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photo of man holding roses and a box of chocolates for his partner

13 Feb 2018

An economist’s guide to Valentine’s Day spending – love on a budget

Loved-up millennials are expected to be the biggest spenders this Valentine’s Day with an average outgoing of more than £80 on wining, dining, flowers and gifts – but you don’t need to break the bank to melt a heart.

Loughborough University economist Dr Jon Seaton, a Reader in Business Economics, has looked at the £650 million UK money-spinner, which sees couples’ affections and courtships flourish on February 14, each year.

With one day to go, he has put together some helpful information for celebrating sweethearts looking for love-on-a-budget.‌

Understanding why people feel the need to spend big is key, said Dr Seaton.

He said: “Economics is the study of people making a living, part of that study involves the economics of the household and that involves the search for a mate and the games couples play over household resources which may depend on their earnings, age, experience, signalling, power play and outside threats.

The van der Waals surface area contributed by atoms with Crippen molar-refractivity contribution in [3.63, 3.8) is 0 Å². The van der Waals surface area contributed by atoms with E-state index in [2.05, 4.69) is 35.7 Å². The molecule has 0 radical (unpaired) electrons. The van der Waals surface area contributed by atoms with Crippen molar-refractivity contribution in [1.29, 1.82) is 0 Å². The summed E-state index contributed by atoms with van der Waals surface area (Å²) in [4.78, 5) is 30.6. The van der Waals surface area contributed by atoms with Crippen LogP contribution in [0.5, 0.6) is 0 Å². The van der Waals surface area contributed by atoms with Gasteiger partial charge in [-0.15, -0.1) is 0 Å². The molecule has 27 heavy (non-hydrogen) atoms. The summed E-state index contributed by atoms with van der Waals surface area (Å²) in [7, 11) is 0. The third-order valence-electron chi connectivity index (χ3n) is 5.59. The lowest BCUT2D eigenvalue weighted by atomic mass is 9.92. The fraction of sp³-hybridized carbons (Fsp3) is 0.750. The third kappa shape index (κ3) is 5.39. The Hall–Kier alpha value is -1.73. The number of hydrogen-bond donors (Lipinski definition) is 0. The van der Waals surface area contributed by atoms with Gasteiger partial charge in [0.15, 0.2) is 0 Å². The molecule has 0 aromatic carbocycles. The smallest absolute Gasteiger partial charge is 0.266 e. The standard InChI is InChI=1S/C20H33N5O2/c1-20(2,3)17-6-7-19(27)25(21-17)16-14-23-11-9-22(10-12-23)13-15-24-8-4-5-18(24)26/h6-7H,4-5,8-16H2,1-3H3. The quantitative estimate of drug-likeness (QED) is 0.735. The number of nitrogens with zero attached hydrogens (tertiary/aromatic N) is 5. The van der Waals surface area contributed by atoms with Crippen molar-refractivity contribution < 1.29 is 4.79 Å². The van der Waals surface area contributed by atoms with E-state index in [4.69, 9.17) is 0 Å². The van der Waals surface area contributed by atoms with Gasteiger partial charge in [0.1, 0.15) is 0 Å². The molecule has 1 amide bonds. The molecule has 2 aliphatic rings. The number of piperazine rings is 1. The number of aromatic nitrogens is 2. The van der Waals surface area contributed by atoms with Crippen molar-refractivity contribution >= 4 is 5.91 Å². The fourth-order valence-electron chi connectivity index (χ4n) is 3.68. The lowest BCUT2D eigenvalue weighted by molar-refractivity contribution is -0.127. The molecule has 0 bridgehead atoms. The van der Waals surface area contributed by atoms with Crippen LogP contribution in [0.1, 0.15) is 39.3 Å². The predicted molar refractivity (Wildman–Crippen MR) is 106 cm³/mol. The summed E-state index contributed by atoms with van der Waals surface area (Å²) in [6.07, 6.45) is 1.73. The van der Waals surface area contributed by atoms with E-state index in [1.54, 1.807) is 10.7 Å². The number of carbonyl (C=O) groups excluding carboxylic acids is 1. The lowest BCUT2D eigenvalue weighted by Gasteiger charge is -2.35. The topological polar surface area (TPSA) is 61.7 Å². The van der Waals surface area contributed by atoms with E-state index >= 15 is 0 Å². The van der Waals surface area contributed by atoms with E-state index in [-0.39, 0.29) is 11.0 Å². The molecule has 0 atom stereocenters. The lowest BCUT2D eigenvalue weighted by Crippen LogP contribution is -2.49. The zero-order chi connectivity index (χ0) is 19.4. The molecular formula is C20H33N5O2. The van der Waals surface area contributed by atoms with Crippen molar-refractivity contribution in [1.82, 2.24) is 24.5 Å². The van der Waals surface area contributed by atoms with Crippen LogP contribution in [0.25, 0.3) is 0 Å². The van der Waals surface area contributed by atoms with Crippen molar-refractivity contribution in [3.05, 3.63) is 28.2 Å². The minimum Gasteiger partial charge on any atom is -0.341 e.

"A paper entitled, Bargaining versus non-cooperation; transaction costs within marriage, from my doctoral thesis, showed that the earning power and the cost of partner-time can force a marriage from sharing to non-cooperation, because of the extra cost of negotiation and monitoring it creates.

“As most partnerships and marriages occur for people in their early thirties it is no surprise that ages 28 to 37 will be the biggest spenders – an average of 81% - and that’s reflected in the one day of the year where lavishing gifts upon your loved one is expected.

“Men and women are, after all, feverishly contemplating, engaging in, and hopefully completing the search for a partner – known as the ‘marriage market’.

“Recent studies into Valentine’s Day behaviour indicate gift-giving as a crucial signal of a healthy, strong match to warn off potential rivals and plays a significant role in the psychology behind how much people spend.”

It is men who spend more compared to women – although the difference is lessening.

Last year, 53% of men spent an average of £72, whilst 39% of women spent £44 on average.

The average for both sexes combined is £60.

Read more about Dr Jon Seaton's guide for Valentine's Day spending here, with more information on supermarket tactics and tips on finding the perfect box of chocolates.